When it comes to seeking new data center/colocation space or expanding existing on-prem services for HPC needs, two additional bullets need to be added to the list of technology adoption hurdles, namely power density and efficiency. In 2019, even these hurdles are being lowered so that the masses can take advantage of HPC.
As a case in point, consider the U.S. Department of Energy's (DoE) National Energy Technology Laboratory in Morgantown, W.Va. An innovative design was created to support 1 MW of power for the supercomputer used for simulations on the impact of various fossil fuels. The innovation resides in the form of a modular enclosure built directly onto a concrete pad — occupying only 40 feet by 60 feet of available space. The need for a chiller plant was removed by using adiabatic cooling in the enclosed cold aisles and creating a single, centralized enclosed hot aisle for better heat removal. Now, during the cooler months, the cold outside air is brought in through the HEPA filters for free cooling, and during the warmer months, the air is brought into the adiabatic cooling mixing chamber to achieve a range of 74 degrees to 83 degrees F. Using this design, DOE achieved an acceptable power density to support its HPC equipment racks, over 25kW per cabinet, while achieving greater efficiency measured to an average PUE of only 1.06 annually. These same innovative design principles are now being incorporated in civilian data center construction and are used with HPC workloads at very low price points.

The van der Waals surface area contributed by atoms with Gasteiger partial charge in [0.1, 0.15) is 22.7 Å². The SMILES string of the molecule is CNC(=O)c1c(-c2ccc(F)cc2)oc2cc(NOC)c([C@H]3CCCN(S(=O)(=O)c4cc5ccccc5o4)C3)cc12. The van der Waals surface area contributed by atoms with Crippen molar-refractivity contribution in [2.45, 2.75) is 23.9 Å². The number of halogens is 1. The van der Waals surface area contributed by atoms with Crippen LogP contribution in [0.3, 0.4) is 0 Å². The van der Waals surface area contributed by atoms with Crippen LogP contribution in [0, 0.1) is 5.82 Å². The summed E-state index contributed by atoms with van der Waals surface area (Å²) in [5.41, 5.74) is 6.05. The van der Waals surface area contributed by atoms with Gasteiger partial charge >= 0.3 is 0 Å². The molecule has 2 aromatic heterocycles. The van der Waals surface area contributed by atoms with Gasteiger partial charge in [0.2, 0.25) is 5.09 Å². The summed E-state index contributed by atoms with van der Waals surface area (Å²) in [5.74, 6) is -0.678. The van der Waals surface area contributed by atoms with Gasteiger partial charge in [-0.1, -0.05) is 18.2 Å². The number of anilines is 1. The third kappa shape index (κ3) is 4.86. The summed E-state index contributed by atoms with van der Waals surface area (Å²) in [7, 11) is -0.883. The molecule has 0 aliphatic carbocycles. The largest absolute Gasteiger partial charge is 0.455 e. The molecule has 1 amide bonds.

HPC innovations — once only in reach of government facilities or large enterprise organizations — are now attainable by mainstream businesses. Small and midsize organizations do not have to spend their budgets building on-premises HPC clusters and can now outsource their need to colocation data centers built to handle the workloads. Today’s providers help companies of all sizes meet their HPC needs with purpose-built solutions, tested and validated by designs such as the DOE-NETL's West Virginia facility, to clear all seven technology adoption hurdles. Leveraging these types of outsourced services, organizations will minimize their operational costs while achieving enhanced efficiency through cost-effective and fully-managed HPC computing services.
Jake Ring is president and chief executive officer of GIGA Data Centers. Prior to GIGA, he founded DC BLOX as CEO in 2014 to provide comprehensive data center services for the SMB market including colocation and managed services.